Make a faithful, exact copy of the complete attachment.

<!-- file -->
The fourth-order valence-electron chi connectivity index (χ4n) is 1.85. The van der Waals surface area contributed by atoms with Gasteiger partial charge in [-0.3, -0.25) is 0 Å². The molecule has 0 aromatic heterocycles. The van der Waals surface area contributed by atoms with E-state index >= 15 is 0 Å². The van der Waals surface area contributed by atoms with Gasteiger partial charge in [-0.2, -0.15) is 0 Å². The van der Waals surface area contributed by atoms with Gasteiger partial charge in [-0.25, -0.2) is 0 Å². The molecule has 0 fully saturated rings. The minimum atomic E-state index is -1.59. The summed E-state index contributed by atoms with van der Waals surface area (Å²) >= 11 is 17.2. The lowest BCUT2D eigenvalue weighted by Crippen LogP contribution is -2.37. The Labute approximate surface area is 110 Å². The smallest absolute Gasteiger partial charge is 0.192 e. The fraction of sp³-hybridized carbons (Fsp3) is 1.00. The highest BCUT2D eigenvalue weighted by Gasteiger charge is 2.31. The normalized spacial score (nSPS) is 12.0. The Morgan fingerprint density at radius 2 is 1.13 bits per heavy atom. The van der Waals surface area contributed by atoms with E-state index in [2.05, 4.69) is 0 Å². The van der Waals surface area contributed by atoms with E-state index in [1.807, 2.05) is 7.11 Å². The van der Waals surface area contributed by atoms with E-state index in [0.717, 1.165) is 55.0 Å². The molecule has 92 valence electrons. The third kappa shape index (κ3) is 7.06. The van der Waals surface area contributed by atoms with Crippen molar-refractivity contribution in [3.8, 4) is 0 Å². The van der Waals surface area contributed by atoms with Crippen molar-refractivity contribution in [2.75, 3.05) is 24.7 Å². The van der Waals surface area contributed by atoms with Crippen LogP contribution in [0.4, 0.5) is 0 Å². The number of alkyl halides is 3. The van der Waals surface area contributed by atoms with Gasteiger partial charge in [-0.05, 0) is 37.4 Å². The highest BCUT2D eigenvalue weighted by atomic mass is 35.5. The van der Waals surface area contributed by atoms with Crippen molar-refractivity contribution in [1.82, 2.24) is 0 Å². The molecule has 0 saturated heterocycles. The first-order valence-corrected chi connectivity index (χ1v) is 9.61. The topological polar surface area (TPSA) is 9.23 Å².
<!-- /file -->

The fourth-order valence-electron chi connectivity index (χ4n) is 1.85. The van der Waals surface area contributed by atoms with Gasteiger partial charge in [-0.3, -0.25) is 0 Å². The molecule has 0 aromatic heterocycles. The van der Waals surface area contributed by atoms with E-state index >= 15 is 0 Å². The van der Waals surface area contributed by atoms with Gasteiger partial charge in [-0.2, -0.15) is 0 Å². The van der Waals surface area contributed by atoms with Gasteiger partial charge in [-0.25, -0.2) is 0 Å². The molecule has 0 fully saturated rings. The minimum atomic E-state index is -1.59. The summed E-state index contributed by atoms with van der Waals surface area (Å²) >= 11 is 17.2. The lowest BCUT2D eigenvalue weighted by Crippen LogP contribution is -2.37. The Labute approximate surface area is 110 Å². The smallest absolute Gasteiger partial charge is 0.192 e. The fraction of sp³-hybridized carbons (Fsp3) is 1.00. The highest BCUT2D eigenvalue weighted by Gasteiger charge is 2.31. The normalized spacial score (nSPS) is 12.0. The Morgan fingerprint density at radius 2 is 1.13 bits per heavy atom. The van der Waals surface area contributed by atoms with E-state index in [2.05, 4.69) is 0 Å². The van der Waals surface area contributed by atoms with E-state index in [1.807, 2.05) is 7.11 Å². The van der Waals surface area contributed by atoms with E-state index in [0.717, 1.165) is 55.0 Å². The molecule has 92 valence electrons. The third kappa shape index (κ3) is 7.06. The van der Waals surface area contributed by atoms with Crippen molar-refractivity contribution in [3.8, 4) is 0 Å². The van der Waals surface area contributed by atoms with Crippen molar-refractivity contribution in [2.75, 3.05) is 24.7 Å². The van der Waals surface area contributed by atoms with Crippen LogP contribution in [0.4, 0.5) is 0 Å². The number of alkyl halides is 3. The van der Waals surface area contributed by atoms with Gasteiger partial charge in [-0.05, 0) is 37.4 Å². The highest BCUT2D eigenvalue weighted by atomic mass is 35.5. The van der Waals surface area contributed by atoms with Crippen molar-refractivity contribution in [1.82, 2.24) is 0 Å². The molecule has 0 saturated heterocycles. The first-order valence-corrected chi connectivity index (χ1v) is 9.61. The topological polar surface area (TPSA) is 9.23 Å².